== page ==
Tuesday, October 19, 2010

Plotting for Research and Plotting from Research

Ink was fortunate to have award-winning author Donna Fletcher Crow as our guest speaker on October 14, 2010. Donna's writing career spans 3 decades and covers an impressive range of literary styles from 'Choose Your Adventure' tales in the 1980's through historical mystery and inspirational romance to epic novels of the British Isles. Now she concentrates on mysteries, promoting 'A Very Private Grave'(first of the Monastery Murders), now out in the USA, UK, and Canada, while simultaneously testing the waters of e-books with a different series. Busy lady!

With all those historical novels in her personal backlist, Donna has become an expert at research, specifically pertaining to historical fiction but also to contemporary novels. She was generous with her acquired wisdom, which can be summarized very briefly as: start wide and zoom in, go there in person, and leave room for serendipity.

Simple, you say? The devil, as they say, is in the details.

Start wide: in your background reading, read as broadly and deeply as possible. Look for maps and other illustrations - of clothing, transportation, and buildings - made in the era that interests you. (If you aren't interested in this era, why try to write about it at all?) Find out about the political situation, including any wars or religious movements. Then refine your story idea to take advantage of actual dramatic elements such as elections, riots, unusual weather (such as the winter the Thames River froze), maybe even an assassination/attempt. All these can feed your central conflict and add depth and veracity to your characters. On some books, this phase took years of Donna's part-time focus.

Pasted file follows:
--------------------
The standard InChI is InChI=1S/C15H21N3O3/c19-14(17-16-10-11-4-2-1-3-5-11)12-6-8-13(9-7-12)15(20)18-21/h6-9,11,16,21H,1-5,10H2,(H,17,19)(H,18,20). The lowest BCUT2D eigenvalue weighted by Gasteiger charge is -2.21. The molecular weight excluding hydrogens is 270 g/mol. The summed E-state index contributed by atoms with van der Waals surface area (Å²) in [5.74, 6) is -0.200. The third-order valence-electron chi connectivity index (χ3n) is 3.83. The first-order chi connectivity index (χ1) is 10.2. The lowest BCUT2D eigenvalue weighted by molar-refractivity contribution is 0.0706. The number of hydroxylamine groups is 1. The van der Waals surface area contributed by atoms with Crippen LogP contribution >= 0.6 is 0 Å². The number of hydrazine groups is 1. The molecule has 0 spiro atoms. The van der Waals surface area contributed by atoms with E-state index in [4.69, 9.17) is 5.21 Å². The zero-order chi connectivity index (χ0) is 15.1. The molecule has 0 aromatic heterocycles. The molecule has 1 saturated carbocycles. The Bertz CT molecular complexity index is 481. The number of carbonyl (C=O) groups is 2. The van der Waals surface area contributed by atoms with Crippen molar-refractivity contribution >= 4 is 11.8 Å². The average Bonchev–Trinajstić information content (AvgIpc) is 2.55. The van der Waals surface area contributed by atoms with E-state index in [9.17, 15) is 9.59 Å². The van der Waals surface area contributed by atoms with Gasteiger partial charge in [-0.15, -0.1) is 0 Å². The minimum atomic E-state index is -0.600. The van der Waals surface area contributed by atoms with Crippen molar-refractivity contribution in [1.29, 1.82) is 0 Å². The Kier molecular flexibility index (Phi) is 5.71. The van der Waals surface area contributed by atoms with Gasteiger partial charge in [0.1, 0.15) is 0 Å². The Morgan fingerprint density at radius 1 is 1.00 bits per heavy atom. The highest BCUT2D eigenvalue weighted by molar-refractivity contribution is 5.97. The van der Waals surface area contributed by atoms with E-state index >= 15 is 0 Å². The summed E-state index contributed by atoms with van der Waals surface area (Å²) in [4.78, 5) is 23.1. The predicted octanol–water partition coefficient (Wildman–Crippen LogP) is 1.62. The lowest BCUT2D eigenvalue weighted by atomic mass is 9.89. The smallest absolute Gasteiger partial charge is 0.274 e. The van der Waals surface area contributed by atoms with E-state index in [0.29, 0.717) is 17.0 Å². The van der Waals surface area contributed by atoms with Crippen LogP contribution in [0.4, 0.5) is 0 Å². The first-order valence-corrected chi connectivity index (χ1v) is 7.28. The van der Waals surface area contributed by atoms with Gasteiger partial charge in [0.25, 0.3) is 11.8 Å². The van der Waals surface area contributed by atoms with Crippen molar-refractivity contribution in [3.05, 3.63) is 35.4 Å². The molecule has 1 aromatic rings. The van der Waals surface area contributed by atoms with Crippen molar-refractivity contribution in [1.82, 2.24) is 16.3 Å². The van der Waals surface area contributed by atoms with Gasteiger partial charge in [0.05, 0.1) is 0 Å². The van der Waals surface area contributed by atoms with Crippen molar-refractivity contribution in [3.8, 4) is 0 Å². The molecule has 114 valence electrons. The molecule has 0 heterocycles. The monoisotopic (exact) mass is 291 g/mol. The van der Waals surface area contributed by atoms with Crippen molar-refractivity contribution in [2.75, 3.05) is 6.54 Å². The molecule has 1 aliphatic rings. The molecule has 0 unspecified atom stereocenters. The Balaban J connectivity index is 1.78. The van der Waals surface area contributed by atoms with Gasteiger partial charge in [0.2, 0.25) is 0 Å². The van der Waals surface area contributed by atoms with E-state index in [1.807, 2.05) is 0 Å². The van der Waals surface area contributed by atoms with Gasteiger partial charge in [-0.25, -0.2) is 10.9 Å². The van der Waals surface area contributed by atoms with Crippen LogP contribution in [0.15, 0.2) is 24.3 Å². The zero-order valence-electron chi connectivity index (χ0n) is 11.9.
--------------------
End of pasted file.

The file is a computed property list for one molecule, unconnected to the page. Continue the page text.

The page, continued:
Zoom in: Donna likes to write the opening chapter or two to get her essential characters and conflicts in place before plotting in detail. Then she writes a summary of the rest of the book, aiming for four pages on the theory that, if she can't explain her story in that space, she doesn't know it well enough yet. Now Donna can list of exactly what she still needs to know and start tracking down specific sources: rare books, places to be visited, people to interview. Make email contacts and set up phone or in-person appointments.

Interviews: Know what you need to know but keep an open mind and leave plenty of time. The experts you consult may have unexpected stores of useful information that will only come out when their passion for their subject overrides their polite short answers to specific questions.

On-site research: Let the site suggest the plot elements where possible; if there's a bridge, might someone fall or be thrown off it? Listen to local gossip (yes, eavesdrop in coffee shops); not only will you taste the dialect and cadence of regional speech, you never know when a chance tale of someone's grandmother will provide a spark for your fictive dream.

Buy books. Especially local histories and guidebooks that may not be widely available.

Take photos. In this digital age, you can play an on-location slide show on your screen while you're writing the relevant scene. Note with your senses, not sight alone. If you're writing in a local setting, you may think you know all you need about an area but it's still a good idea to visit the key locations. See how they look and feel in different weather, different seasons. Let your characters feel the squishy mud underfoot in springtime or the crush the rattling leaves in fall or breathe frostily in the desolate industrial area on a winter's night.

When you write, relive all those sensory inputs and realistic details through the viewpoint character. Don't try to cram in all your research. Concentrate on producing a single vivid impression in each scene. The more fully immersed you and your plot are in the place, time, political and social setting of your characters, the more real the fictive dream becomes for you the writer and for the eventual reader.

Some spare handouts will be available at the November meeting. For more information on Donna's books and her other interests, visit her website

Jayne Barnard